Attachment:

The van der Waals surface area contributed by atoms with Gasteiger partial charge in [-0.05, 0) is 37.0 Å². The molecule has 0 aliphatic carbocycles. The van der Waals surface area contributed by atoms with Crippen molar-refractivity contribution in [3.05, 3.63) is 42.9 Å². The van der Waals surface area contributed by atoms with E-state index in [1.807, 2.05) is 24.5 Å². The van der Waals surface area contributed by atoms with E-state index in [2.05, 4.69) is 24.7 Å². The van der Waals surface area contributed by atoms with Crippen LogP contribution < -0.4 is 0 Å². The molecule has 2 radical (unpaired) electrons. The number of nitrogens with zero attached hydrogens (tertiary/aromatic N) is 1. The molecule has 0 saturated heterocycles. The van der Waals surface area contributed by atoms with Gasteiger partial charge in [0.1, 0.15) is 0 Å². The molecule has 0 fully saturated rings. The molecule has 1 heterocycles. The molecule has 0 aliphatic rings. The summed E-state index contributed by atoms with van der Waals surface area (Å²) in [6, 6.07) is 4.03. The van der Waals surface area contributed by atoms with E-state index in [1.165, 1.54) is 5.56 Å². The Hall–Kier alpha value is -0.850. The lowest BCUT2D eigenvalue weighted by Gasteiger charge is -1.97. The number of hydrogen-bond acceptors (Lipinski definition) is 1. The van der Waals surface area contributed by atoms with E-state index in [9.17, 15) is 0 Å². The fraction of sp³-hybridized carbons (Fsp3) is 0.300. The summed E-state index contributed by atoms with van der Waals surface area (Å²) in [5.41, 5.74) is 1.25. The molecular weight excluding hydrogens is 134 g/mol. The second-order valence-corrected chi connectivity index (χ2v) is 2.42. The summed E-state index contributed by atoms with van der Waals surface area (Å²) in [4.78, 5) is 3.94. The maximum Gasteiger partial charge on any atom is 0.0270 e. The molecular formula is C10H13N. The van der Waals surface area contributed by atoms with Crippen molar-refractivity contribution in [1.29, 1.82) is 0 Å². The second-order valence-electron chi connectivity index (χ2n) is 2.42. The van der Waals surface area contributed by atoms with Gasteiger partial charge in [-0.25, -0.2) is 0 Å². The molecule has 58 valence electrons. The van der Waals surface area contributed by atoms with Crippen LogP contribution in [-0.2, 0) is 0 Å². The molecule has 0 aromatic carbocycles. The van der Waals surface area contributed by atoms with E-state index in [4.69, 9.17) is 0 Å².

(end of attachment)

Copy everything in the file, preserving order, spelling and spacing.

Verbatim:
The van der Waals surface area contributed by atoms with Gasteiger partial charge in [-0.05, 0) is 37.0 Å². The molecule has 0 aliphatic carbocycles. The van der Waals surface area contributed by atoms with Crippen molar-refractivity contribution in [3.05, 3.63) is 42.9 Å². The van der Waals surface area contributed by atoms with E-state index in [1.807, 2.05) is 24.5 Å². The van der Waals surface area contributed by atoms with E-state index in [2.05, 4.69) is 24.7 Å². The van der Waals surface area contributed by atoms with Crippen LogP contribution < -0.4 is 0 Å². The molecule has 2 radical (unpaired) electrons. The number of nitrogens with zero attached hydrogens (tertiary/aromatic N) is 1. The molecule has 0 saturated heterocycles. The van der Waals surface area contributed by atoms with Gasteiger partial charge in [0.1, 0.15) is 0 Å². The molecule has 0 fully saturated rings. The molecule has 1 heterocycles. The molecule has 0 aliphatic rings. The summed E-state index contributed by atoms with van der Waals surface area (Å²) in [6, 6.07) is 4.03. The van der Waals surface area contributed by atoms with E-state index in [1.165, 1.54) is 5.56 Å². The Hall–Kier alpha value is -0.850. The lowest BCUT2D eigenvalue weighted by Gasteiger charge is -1.97. The number of hydrogen-bond acceptors (Lipinski definition) is 1. The van der Waals surface area contributed by atoms with E-state index in [9.17, 15) is 0 Å². The fraction of sp³-hybridized carbons (Fsp3) is 0.300. The summed E-state index contributed by atoms with van der Waals surface area (Å²) in [5.41, 5.74) is 1.25. The molecular weight excluding hydrogens is 134 g/mol. The second-order valence-corrected chi connectivity index (χ2v) is 2.42. The summed E-state index contributed by atoms with van der Waals surface area (Å²) in [4.78, 5) is 3.94. The maximum Gasteiger partial charge on any atom is 0.0270 e. The molecular formula is C10H13N. The van der Waals surface area contributed by atoms with Crippen molar-refractivity contribution in [1.29, 1.82) is 0 Å². The second-order valence-electron chi connectivity index (χ2n) is 2.42. The van der Waals surface area contributed by atoms with Gasteiger partial charge in [-0.25, -0.2) is 0 Å². The molecule has 58 valence electrons. The van der Waals surface area contributed by atoms with Crippen LogP contribution in [-0.2, 0) is 0 Å². The molecule has 0 aromatic carbocycles. The van der Waals surface area contributed by atoms with E-state index in [4.69, 9.17) is 0 Å².